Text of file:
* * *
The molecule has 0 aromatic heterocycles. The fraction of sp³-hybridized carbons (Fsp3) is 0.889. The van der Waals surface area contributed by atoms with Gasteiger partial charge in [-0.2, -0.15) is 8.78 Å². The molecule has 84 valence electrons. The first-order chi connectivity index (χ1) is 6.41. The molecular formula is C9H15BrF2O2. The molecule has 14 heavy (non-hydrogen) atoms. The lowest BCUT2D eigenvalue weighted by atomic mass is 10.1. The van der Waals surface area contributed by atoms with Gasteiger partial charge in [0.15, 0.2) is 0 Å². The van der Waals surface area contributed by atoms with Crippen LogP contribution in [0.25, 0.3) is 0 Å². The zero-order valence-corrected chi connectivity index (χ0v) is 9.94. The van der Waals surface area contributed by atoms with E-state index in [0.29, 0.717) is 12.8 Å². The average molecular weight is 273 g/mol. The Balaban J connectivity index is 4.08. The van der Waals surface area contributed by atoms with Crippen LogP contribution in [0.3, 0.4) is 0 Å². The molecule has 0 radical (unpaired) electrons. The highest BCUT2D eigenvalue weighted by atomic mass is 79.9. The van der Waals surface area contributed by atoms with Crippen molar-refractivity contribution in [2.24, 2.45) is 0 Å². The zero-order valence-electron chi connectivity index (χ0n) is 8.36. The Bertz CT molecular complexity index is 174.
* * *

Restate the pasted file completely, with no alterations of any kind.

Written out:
The molecule has 0 aromatic heterocycles. The fraction of sp³-hybridized carbons (Fsp3) is 0.889. The van der Waals surface area contributed by atoms with Gasteiger partial charge in [-0.2, -0.15) is 8.78 Å². The molecule has 84 valence electrons. The first-order chi connectivity index (χ1) is 6.41. The molecular formula is C9H15BrF2O2. The molecule has 14 heavy (non-hydrogen) atoms. The lowest BCUT2D eigenvalue weighted by atomic mass is 10.1. The van der Waals surface area contributed by atoms with Gasteiger partial charge in [0.15, 0.2) is 0 Å². The van der Waals surface area contributed by atoms with Crippen LogP contribution in [0.25, 0.3) is 0 Å². The zero-order valence-corrected chi connectivity index (χ0v) is 9.94. The van der Waals surface area contributed by atoms with E-state index in [0.29, 0.717) is 12.8 Å². The average molecular weight is 273 g/mol. The Balaban J connectivity index is 4.08. The van der Waals surface area contributed by atoms with Crippen LogP contribution in [0.3, 0.4) is 0 Å². The molecule has 0 radical (unpaired) electrons. The highest BCUT2D eigenvalue weighted by atomic mass is 79.9. The van der Waals surface area contributed by atoms with Crippen molar-refractivity contribution in [2.24, 2.45) is 0 Å². The zero-order valence-electron chi connectivity index (χ0n) is 8.36. The Bertz CT molecular complexity index is 174.